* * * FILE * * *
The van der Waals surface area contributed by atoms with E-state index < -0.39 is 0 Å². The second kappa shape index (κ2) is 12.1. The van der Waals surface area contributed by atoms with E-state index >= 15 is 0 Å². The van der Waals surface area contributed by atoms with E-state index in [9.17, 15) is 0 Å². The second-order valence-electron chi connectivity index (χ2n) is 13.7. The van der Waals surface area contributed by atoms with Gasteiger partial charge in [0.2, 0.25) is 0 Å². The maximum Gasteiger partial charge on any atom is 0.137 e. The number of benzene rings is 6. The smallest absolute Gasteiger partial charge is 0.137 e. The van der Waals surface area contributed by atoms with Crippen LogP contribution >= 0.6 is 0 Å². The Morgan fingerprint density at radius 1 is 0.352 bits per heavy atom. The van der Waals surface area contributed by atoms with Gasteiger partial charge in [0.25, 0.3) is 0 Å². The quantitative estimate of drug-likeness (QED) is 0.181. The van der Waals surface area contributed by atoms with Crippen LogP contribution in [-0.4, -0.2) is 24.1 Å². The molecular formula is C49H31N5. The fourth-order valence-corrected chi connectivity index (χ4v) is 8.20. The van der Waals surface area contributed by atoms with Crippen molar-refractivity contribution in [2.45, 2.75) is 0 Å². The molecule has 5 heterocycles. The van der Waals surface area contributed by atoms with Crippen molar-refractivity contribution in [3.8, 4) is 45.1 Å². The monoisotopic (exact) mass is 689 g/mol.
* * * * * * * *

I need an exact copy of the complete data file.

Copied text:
The van der Waals surface area contributed by atoms with E-state index < -0.39 is 0 Å². The second kappa shape index (κ2) is 12.1. The van der Waals surface area contributed by atoms with E-state index >= 15 is 0 Å². The van der Waals surface area contributed by atoms with E-state index in [9.17, 15) is 0 Å². The second-order valence-electron chi connectivity index (χ2n) is 13.7. The van der Waals surface area contributed by atoms with Gasteiger partial charge in [0.2, 0.25) is 0 Å². The maximum Gasteiger partial charge on any atom is 0.137 e. The number of benzene rings is 6. The smallest absolute Gasteiger partial charge is 0.137 e. The van der Waals surface area contributed by atoms with Crippen LogP contribution >= 0.6 is 0 Å². The Morgan fingerprint density at radius 1 is 0.352 bits per heavy atom. The van der Waals surface area contributed by atoms with Gasteiger partial charge in [0.25, 0.3) is 0 Å². The quantitative estimate of drug-likeness (QED) is 0.181. The van der Waals surface area contributed by atoms with Crippen LogP contribution in [-0.4, -0.2) is 24.1 Å². The molecular formula is C49H31N5. The fourth-order valence-corrected chi connectivity index (χ4v) is 8.20. The van der Waals surface area contributed by atoms with Crippen molar-refractivity contribution in [2.45, 2.75) is 0 Å². The molecule has 5 heterocycles. The van der Waals surface area contributed by atoms with Crippen molar-refractivity contribution in [3.8, 4) is 45.1 Å². The monoisotopic (exact) mass is 689 g/mol.